Sources: Strangler Suspect Confessed; Neighbors Relieved
PHILADELPHIA (CBS) — Murder charges were pending on Tuesday against suspected Kensington strangler Antonio Rodriguez.
On Tuesday, Eyewitness News learned from sources, what was said in his confession.
Sources say, Rodriguez told detectives that he picked his victims at random and paid them for what he calls ‘rough sex’ and killed his victims during the act.
Sources say Rodriguez showed no remorse.
“I didn’t feel anything. I didn’t know how to feel,” Darrah Goldberg said.
Goldberg learned from police in November, her only daughter, 21-year-old Elaine Goldberg died at the hands of Rodriguez. Family members said the 21-year-old victim had overcome her addiction to prescription drugs and was studying to become a nurse at the time of her death.
“Justice is that he can suffer twice as bad as he made my daughter suffer, if he made her suffer at all. I’m hoping that she didn’t,” Goldberg said.
Police say Rodriguez was identified through a state DNA database. Police arrested the convicted felon on Mutter Street following a tip.
Goldberg added, “I can’t walk her down the isle, I can’t go dress shopping for the wedding, I can’t see her first born child.”
For this mother, still heartsick, news of the arrest brought little solace but she found comfort in the timing. The family had planned to “celebrate” Elaine’s life on Saturday.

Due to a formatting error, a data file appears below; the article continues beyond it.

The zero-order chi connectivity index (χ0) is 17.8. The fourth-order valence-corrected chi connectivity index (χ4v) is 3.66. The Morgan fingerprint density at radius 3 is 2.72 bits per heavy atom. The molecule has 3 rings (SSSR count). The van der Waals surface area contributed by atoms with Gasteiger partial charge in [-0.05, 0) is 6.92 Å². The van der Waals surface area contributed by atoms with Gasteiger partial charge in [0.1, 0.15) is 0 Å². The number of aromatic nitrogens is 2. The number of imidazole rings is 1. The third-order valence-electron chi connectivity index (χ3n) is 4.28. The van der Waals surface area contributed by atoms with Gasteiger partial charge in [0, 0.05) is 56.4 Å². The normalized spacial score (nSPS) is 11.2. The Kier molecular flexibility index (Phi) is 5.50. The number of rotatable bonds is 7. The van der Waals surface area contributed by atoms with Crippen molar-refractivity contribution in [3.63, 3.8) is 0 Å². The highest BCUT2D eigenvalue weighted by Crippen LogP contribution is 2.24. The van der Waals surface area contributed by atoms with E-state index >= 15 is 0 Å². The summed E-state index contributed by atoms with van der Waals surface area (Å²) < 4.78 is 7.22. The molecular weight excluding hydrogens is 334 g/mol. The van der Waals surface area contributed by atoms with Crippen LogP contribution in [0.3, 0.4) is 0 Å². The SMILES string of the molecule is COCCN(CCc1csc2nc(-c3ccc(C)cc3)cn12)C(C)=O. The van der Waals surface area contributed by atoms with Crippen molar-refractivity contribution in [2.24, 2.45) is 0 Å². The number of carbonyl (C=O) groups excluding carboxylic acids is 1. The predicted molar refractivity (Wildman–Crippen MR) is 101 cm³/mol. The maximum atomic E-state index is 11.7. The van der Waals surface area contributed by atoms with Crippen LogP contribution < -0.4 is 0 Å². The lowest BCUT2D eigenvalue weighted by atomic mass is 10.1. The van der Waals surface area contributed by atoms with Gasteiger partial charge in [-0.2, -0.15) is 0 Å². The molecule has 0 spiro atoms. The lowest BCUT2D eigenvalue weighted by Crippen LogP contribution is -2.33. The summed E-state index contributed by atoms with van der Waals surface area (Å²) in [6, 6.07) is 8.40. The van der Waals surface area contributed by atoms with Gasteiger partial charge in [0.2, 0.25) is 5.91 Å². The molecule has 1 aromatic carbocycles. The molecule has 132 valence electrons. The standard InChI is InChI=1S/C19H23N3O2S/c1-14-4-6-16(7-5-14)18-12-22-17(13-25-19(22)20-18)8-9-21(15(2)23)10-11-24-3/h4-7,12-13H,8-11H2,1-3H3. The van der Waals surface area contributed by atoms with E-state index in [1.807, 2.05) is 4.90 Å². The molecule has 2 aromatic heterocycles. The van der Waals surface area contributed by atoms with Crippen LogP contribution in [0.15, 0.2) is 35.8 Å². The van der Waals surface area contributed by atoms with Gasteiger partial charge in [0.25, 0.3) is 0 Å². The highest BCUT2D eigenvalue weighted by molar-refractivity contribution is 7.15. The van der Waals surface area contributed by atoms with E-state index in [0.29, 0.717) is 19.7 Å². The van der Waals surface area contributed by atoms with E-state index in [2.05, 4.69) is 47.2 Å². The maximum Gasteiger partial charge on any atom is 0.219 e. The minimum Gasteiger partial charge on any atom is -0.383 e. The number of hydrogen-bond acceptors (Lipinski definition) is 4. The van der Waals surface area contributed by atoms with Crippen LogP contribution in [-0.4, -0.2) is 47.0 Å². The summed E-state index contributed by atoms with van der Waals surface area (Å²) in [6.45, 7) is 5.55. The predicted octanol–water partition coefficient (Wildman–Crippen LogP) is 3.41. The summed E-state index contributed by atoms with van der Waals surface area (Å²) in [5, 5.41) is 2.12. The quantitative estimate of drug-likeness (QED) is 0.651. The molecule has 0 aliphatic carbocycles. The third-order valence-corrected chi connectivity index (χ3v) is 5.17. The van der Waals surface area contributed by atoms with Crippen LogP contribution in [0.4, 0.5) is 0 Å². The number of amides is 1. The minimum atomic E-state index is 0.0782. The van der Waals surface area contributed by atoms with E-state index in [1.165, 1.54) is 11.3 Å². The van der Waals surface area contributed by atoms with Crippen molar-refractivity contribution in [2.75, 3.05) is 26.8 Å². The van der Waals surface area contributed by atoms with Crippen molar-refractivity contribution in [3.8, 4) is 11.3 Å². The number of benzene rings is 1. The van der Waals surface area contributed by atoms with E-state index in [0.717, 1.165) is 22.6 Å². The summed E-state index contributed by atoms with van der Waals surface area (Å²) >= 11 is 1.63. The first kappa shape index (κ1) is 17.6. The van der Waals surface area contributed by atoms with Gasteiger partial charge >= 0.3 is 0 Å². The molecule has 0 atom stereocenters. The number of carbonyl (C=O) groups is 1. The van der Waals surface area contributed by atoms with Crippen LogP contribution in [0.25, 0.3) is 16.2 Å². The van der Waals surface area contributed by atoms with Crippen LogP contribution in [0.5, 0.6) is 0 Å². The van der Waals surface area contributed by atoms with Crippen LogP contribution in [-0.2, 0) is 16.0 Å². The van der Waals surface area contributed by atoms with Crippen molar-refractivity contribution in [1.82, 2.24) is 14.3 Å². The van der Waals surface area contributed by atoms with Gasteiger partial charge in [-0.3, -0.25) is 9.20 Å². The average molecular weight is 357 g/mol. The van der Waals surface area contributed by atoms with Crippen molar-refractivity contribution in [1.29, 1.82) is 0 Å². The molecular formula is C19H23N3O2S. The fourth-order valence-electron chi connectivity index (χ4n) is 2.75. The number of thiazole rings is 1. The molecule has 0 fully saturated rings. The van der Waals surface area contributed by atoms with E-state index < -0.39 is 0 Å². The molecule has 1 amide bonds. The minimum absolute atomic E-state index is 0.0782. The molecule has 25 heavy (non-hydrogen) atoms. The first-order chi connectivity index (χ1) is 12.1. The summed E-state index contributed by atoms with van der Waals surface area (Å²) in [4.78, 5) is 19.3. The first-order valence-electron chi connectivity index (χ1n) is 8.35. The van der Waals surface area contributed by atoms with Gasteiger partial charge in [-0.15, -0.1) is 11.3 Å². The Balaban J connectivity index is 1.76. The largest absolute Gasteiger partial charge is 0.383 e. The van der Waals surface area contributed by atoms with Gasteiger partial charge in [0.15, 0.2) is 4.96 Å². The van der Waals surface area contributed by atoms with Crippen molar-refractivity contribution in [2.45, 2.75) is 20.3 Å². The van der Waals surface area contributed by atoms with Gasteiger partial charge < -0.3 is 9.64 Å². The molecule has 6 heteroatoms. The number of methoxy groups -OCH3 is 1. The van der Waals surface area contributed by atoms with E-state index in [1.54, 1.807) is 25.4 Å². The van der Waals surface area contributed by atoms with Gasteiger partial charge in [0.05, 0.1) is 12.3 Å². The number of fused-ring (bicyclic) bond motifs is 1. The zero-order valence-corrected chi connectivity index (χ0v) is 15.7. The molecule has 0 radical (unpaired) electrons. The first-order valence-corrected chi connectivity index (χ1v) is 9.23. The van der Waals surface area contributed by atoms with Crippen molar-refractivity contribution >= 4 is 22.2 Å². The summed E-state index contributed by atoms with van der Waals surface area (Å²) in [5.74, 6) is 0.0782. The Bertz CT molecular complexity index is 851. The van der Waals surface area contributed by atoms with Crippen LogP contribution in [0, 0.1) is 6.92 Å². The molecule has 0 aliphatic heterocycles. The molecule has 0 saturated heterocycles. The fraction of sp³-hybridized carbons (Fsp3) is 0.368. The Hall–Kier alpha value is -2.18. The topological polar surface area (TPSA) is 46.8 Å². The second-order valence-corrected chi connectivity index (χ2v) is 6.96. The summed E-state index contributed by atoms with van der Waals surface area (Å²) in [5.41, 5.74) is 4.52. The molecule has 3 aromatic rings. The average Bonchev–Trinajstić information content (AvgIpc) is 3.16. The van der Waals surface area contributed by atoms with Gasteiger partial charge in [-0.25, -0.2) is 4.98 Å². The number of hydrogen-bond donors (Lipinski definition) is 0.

“This is going to bring a lot more people and happy memories to the party now that we don’t have to worry about him running around, wondering if he’s going to strike again,” Goldberg said.
Even though DNA eventually helped solve the case, a critical sample was delayed by a backlog at the state level.
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The victims were murdered in November and December, and Pennsylvania state police had DNA from the attacker going back to October 25th, just days after court records show Rodriguez pleaded guilty in a drug case.
But there was no match in databases until this week.
State police acknowledge there is a large backlog of DNA samples at state police — usually about 80 days from the time a sample is received, analyzed, and uploaded to the national database.
So checks of DNA databases during the murder spree got no hits until Rodriguez’s sample was uploaded last week.
Meanwhile, many residents living on or near the 3300 block of Mutter Street in North Philadelphia say that Monday night was the first good night of rest they got in a long time, knowing that the suspected “Kensington Strangler” was under arrest.
And many neighbors said they were surprised that the suspect was arrested in their neighborhood.
“There are a lot of young kids… girls out here can’t trust nobody, basically, because he just looks like somebody from the neighborhood,” said one.
And in Kensington, where the rapes and murders occurred, there was relief.
“I prayed that they would catch him and take him away from here so nobody else would get hurt,” one Kensington resident said on Tuesday.
Reported by John McDevitt, KYW Newsradio; Tony Hanson, KYW Newsradio; Elizabeth Hur, CBS 3